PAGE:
Investors typically seek stability, be it economic, social or political, when launching operations in a new country or region. Locations that score poorly on peace, justice or strong institutions are likely to feature low on the lists of site-selection processes among investors that put sustainable development at the centre of their operations. Nevertheless, multinational companies (MNCs) have also the power to transform locations by using foreign direct investment (FDI) as a mechanism that promotes peace, justice, strong institutions and the achievement of the UN’s 16th Sustainable Development Goal (SDG).
SDG16 is about promoting peaceful and inclusive societies for sustainable development, providing access to justice for all and building effective, accountable and inclusive institutions at all levels.
Challenges related to SDG16 targets are having a big impact upon the business environment and people’s lives across the world. More specifically, Investment Monitor’s Peace, Justice and Institution Risk Index 2021 reveals that 57% of countries across the world are still considered to be 'high risk', with scores based on conflict deaths, violence against women, representation of women in government and Transparency International's Corruption Perception Index.
Only 15.3% of countries are in the low-risk category, and 27.7% 'medium risk'.
How can FDI help to achieve the SDG16 targets?
Foreign investors can best help to achieve the realisation of the SDG16 targets by the 2030 deadline by respecting human rights throughout their activities in accordance with the UN Guiding Principles on Business and Human Rights and other responsible business frameworks that encourage businesses to conduct human rights due diligence, according to Birgitte Feiring, department director at the Danish Institute for Human Rights.
“In respect to specific SDG16 targets," she says, "foreign investors should conduct heightened human rights due diligence in conflict-affected areas [for target 16.1 on reducing all forms of violence], refraining from using litigation in investor-state dispute settlement where states take measures to strengthen human rights standards [for target 16.3 on rule of law and accountability], and ensure they engage meaningfully with rights holders and protect the civic space where human rights defenders can operate [for target 16.10]. In addition, investors should have responsible tax practices to ensure that host governments have capacities to deliver on SDG16.”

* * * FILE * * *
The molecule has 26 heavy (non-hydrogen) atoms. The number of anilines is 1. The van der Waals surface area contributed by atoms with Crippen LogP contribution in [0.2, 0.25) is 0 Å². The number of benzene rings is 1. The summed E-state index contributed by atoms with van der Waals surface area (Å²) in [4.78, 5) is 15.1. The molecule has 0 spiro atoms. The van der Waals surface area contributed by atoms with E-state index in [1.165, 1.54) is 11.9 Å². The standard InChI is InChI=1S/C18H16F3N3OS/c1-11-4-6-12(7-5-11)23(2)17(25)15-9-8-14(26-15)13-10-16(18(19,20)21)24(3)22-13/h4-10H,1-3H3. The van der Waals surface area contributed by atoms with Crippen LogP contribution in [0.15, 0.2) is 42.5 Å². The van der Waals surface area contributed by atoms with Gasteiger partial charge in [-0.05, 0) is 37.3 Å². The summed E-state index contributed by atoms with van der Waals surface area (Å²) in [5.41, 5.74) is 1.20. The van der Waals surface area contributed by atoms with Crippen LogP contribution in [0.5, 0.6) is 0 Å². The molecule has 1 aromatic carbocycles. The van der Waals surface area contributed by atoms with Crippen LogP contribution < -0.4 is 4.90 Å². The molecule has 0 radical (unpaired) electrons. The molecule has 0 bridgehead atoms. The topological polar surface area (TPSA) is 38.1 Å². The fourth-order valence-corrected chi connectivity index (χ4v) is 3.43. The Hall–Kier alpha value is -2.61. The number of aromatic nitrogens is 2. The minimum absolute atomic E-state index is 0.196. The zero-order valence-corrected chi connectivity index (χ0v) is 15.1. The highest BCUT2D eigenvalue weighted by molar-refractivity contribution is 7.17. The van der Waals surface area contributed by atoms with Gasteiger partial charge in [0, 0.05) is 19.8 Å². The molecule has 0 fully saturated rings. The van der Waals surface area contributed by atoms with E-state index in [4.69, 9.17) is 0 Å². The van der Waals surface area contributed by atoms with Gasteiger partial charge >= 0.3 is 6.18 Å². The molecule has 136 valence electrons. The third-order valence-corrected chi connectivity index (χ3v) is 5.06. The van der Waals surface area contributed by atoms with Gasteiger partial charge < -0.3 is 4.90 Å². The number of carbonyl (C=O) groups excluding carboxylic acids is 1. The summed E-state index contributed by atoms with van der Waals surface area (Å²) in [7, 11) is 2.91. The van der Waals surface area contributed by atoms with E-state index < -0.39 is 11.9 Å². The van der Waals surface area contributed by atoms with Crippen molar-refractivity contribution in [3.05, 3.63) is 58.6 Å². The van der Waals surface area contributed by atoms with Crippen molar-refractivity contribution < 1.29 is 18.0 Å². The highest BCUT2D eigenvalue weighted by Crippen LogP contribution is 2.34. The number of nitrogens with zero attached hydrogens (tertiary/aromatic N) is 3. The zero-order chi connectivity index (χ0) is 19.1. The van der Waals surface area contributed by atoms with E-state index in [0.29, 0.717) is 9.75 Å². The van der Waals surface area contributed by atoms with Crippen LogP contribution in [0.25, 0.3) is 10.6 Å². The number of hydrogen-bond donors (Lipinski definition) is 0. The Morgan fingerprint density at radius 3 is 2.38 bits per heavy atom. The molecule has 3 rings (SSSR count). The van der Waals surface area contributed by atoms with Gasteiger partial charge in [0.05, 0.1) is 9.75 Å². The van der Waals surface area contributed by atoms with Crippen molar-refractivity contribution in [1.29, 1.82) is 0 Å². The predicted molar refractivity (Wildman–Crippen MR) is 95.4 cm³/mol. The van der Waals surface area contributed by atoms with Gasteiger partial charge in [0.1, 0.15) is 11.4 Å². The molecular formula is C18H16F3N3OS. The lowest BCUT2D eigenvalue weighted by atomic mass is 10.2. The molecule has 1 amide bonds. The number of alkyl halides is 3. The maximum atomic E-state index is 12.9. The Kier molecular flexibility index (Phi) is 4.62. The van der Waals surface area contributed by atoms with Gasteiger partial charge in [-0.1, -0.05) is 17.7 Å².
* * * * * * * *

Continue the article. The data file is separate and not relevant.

Indeed, there are several ways that foreign investors and MNCs can contribute to the achievement of SDG16. According to the Danish Institute for Human Rights’ Sustainable Development through Human Rights Due Diligence database, some examples of companies’ actions that could contribute to reaching SDG16 include:
- Prohibiting facilitation payments throughout global activities
- Taking practical steps to implement a zero-tolerance policy towards corruption in the value chain
- Undertaking cross-sectoral and collaborative efforts to end corruption
- Coming to the defence of human rights defenders
- Addressing the risk of underage workers
- Security staff receiving human rights training
- Hosting security roundtables with community stakeholders
- Hosting security training for private and public personnel
- Mentoring under-represented students
- Strengthening diversity and inclusion through training
- Gender-balancing workforce as a measure against sexual harassment
- Supporting transgender employees
- Committing to gender equality in senior management
- Committing to fair wages